ducks and monks

May 9, 2008 at 2:45 pm Leave a comment

In The Power of Now, I mentioned my observation that after two ducks get into a fight, which never last long, they will separate and float off in opposite directions. Then each duck will flap its wings vigorously a few times, thus releasing the surplus energy that built up during the fight. After they flap their wings, they float on peacefully, as if nothing had ever happened.

If the duck had a human mind, it would keep the fight alive by thinking, by story-making. This would probably be the duck’s story:

” I don’t believe what he just did. He came to within five inches of me. He thinks he owns this pond. He has no consideration for my private space. I’ll never trust him again. Next time he’ll try something else just to annoy me. I’m sure he’s plotting something already. But I’m not going to stand for this. I’;ll teach him a lesson he won’t forget.”

And on and on the mind spins it tales, still thinking and talking about it days, months, or years later. As far as the body is concerned, the fight is still continuing, and the energy it generates in response to all those thoughts is emotion, which in turn generates more thinking. This becomes the emotional thinking of the ego. You can see how problematic the duck’s life would become if it had a human mind. But this is how most humans live all the time. No situation or event is ever really finished. The mind and the mind-made “me and my story” keep it going.

We are a species that has lost its way. Everything natural, every flower or tree, and ever animal have important lessons to teach us if we only stop, look, and listen. Our duck’s lesson is this: Flap your wings-which translates as “let go of the story”-and return to the only place of power: the present moment”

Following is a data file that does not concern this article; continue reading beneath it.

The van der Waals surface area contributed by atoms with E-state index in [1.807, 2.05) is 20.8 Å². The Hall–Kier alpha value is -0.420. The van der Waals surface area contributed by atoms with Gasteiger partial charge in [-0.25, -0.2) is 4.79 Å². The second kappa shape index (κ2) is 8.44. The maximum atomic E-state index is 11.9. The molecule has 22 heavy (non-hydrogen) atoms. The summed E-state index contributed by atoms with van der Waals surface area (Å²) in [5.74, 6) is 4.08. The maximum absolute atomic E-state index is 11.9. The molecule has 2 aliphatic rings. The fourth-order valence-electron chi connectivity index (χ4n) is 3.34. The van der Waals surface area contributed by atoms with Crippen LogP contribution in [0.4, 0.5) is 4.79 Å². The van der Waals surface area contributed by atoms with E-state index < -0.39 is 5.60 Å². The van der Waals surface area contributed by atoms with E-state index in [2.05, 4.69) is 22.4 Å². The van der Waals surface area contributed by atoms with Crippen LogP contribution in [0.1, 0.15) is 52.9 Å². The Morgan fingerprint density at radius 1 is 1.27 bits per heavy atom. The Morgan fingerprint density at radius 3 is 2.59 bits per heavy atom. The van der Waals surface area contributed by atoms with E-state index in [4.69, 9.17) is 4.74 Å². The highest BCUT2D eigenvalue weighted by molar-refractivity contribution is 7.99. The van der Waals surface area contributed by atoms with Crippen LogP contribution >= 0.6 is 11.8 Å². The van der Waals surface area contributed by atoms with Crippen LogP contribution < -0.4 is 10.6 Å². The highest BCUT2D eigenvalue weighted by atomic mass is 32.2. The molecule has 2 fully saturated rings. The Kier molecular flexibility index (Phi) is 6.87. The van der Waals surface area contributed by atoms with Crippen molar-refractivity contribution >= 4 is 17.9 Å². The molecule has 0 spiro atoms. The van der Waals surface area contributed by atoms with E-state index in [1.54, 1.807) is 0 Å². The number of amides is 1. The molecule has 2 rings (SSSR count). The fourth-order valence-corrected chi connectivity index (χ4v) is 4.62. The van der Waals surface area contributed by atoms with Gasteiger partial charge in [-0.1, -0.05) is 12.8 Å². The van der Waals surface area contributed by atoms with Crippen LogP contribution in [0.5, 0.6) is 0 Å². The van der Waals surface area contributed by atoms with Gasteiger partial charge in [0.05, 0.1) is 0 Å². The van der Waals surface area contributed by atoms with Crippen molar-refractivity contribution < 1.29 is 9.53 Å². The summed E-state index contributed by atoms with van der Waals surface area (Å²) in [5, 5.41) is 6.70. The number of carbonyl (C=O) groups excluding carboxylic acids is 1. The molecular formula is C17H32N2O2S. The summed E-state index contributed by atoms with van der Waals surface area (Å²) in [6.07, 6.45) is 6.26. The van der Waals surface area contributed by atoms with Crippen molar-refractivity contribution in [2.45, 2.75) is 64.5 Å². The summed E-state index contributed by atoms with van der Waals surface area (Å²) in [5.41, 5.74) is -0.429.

Holy buckets. Did this ever hit home for me today as I was reading A New Earth , by Eckhart Tolle this morning on the elliptical machine. The whole book has me constantly nodding my head, saying, “yep, that’s me”, “Mmm-hmm, I do that too.” But this part of the book just caught me red handed. It is time again to flap my wings!!! I have a situation in my life that I am feel like I am always taking a few steps forward and another few steps back. I make profound progress and then I start believing the “story” I tell myself, about things that have happened in the past and I get bitter and hateful. And I know it’s just my mind talking. Not me.

Another part of the same chapter (which will soon be glowing with highlighter streaks) that really resonated:

The inability or rather unwillingness of the human mind to let go of the past is beautifully illustrated in the story of two Zen monks, Tanzan and Ekido, who were walking along a country road that had become extremely muddy after heavy rains. Near a village, they came upon a young woman who was trying to cross the road, but the mud was so deep it would have ruined the silk kimono she was wearing. Tanzan at once picked her up and carried her to the other side.

The monks walked on in silence. Five hours later, as they were approaching the lodging Temple, Ekido couldn’t restrain himself any longer. “Why did you carry that girl across the road?” he asked. “We monks are not supposed to do things like that.”

“I put the girl down hours ago, ” said Tanzan. “Are you still carrying her?”

Wow. Need I say more?

Anyway, today has been a very pensive day for me. And it’s zapping my energy, too. I could fall asleep right now and I am trying my hardest to keep busy, but had to come here and get this all out on paper.


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The things we touch have no permanence. My master would say: there is nothing we can hold onto in this world. Only by letting go can we truly possess what is real. -Crouching Tiger, Hidden Dragon

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